Myosins have a head that is capable of bending. When we want to contract the muscles, through electrical impulses, the brain orders the release of calcium in the actins, which causes them to attract the myosin head to itself.
When this happens, the actins are pulled to the center of the sarcomere and the walls of the sarcomere are closer to each other, contracting it. This happens with several sarcomeres at the same time, which results in muscle contraction.
For the contraction to occur properly, the presence of ATP and magnesium is necessary . ATP is the acronym for Adenosine triphosphate ( Adenosine triphosphate , in Portuguese) and is a chemical compound that cells use as energy. Without ATP, cells cannot perform their actions and the movement that myosin makes would be impossible.
Magnesium is a mineral salt used for the regulation of muscle contraction and relaxation. In the absence of magnesium, the muscle may have difficulty relaxing and controlling the intensity of the effort. Other mineral salts are also used for relaxation, such as potassium, but magnesium is of great importance throughout the process.
Thus, in the absence of magnesium, cramps become more frequent, as muscle contraction can happen, but relaxation is hampered.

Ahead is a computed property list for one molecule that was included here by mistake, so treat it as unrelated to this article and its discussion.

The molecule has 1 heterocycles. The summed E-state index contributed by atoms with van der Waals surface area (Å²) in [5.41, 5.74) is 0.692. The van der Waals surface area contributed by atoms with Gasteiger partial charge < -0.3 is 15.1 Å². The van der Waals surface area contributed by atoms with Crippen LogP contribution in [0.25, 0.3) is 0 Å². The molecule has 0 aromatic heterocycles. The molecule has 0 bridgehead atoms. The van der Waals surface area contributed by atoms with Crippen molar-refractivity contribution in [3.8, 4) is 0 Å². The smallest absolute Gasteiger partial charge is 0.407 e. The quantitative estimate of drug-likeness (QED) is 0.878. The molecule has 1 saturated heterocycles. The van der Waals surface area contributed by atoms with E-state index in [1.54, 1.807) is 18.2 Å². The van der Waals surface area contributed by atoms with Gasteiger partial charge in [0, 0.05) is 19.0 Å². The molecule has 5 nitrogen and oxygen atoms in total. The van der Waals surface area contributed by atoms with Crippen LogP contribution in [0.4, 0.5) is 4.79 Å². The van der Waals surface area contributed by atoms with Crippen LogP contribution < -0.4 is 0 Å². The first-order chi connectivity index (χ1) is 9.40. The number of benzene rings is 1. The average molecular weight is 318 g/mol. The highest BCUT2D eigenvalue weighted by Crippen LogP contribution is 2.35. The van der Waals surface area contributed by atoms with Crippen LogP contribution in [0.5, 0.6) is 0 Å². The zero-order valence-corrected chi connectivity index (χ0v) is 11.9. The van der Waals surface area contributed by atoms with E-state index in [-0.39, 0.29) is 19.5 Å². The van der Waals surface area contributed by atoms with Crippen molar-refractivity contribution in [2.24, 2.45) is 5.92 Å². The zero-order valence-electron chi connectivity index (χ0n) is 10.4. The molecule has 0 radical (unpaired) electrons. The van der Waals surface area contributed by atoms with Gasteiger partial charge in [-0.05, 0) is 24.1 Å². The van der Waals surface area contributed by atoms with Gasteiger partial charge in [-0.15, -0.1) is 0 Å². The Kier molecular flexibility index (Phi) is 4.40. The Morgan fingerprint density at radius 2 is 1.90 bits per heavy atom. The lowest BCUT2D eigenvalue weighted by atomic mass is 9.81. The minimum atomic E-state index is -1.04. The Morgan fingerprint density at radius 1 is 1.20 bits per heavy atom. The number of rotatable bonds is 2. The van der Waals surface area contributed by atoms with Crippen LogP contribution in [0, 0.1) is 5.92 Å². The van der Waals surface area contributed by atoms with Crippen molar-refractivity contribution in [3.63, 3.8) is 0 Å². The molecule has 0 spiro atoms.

Some groups are at greater risk of developing and cramping. Are they:
Frequent effort is one of the causes of cramps. Athletes always seek to improve their performance and take their body to a new level of effort, so it is common for training to cause cramps. To avoid them, it is recommended to stretch before exercising.
People with diabetes can lose fluid much faster than a person without the condition. This can make the patient more easily dehydrated, which causes cramps.
Approximately 50% of people over 50 report suffering from night cramps and the number increases with age. The frequency with which the condition arises is around 2 to 3 times a week.
As we age, our muscles lose strength and capacity, and more easily lose necessary minerals, such as magnesium, which prevents cramps. In addition, the elderly have a greater tendency to dehydrate, which also leads to cramps.
Due to the lack of magnesium that pregnancy provides women, pregnant women may suffer from more cramps. In addition, the strain on the muscles increases as the pregnant woman carries extra weight as the baby grows.
The symptoms presented by cramps are few, clear and quite uncomfortable. They are as follows:
Involuntary muscle contraction
It is not intentional, but it is very strong. The affected muscle becomes rigid and contracted. Trying to relax it seems impossible, and for a few minutes, you may feel pain.
The muscles that are hit most often are:
The pain can be severe and severe in the muscle affected by the involuntary contraction. When the cramp happens during sleep, the person wakes up because of the pain, which only passes after a few minutes, together with the cramp.
The diagnosis is purely clinical. This means that the patient’s reporting of symptoms is enough to diagnose cramps, although it is not enough to identify its causes.
That is why the specialty for the treatment of cramps, when necessary, is not exact. The general practitioner can raise suspicions based on other symptoms and refer the patient to the appropriate specialist.
When cramps are due to overexertion, the sports doctor may be the right professional. In the case of neurological or nervous problems, the neurologist can be recommended.